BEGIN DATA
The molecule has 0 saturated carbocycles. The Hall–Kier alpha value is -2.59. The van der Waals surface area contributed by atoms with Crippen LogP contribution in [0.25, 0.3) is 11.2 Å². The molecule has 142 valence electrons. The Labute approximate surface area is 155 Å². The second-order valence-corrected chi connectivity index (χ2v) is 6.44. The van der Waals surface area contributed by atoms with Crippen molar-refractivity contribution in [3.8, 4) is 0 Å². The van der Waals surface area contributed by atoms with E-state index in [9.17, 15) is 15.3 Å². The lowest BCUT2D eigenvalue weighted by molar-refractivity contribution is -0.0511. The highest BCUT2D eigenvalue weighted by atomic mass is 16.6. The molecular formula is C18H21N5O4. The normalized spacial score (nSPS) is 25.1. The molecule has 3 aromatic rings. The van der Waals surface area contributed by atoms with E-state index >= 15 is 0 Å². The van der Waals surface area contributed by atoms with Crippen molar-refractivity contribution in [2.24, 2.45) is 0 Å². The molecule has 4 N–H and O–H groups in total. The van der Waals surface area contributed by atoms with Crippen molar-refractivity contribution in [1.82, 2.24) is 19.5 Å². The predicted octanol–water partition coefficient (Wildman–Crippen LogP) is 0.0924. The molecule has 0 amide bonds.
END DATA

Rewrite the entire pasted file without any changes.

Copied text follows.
The molecule has 0 saturated carbocycles. The Hall–Kier alpha value is -2.59. The van der Waals surface area contributed by atoms with Crippen LogP contribution in [0.25, 0.3) is 11.2 Å². The molecule has 142 valence electrons. The Labute approximate surface area is 155 Å². The second-order valence-corrected chi connectivity index (χ2v) is 6.44. The van der Waals surface area contributed by atoms with Crippen molar-refractivity contribution in [3.8, 4) is 0 Å². The van der Waals surface area contributed by atoms with E-state index in [9.17, 15) is 15.3 Å². The lowest BCUT2D eigenvalue weighted by molar-refractivity contribution is -0.0511. The highest BCUT2D eigenvalue weighted by atomic mass is 16.6. The molecular formula is C18H21N5O4. The normalized spacial score (nSPS) is 25.1. The molecule has 3 aromatic rings. The van der Waals surface area contributed by atoms with E-state index >= 15 is 0 Å². The van der Waals surface area contributed by atoms with Crippen molar-refractivity contribution in [2.24, 2.45) is 0 Å². The molecule has 4 N–H and O–H groups in total. The van der Waals surface area contributed by atoms with Crippen molar-refractivity contribution in [1.82, 2.24) is 19.5 Å². The predicted octanol–water partition coefficient (Wildman–Crippen LogP) is 0.0924. The molecule has 0 amide bonds.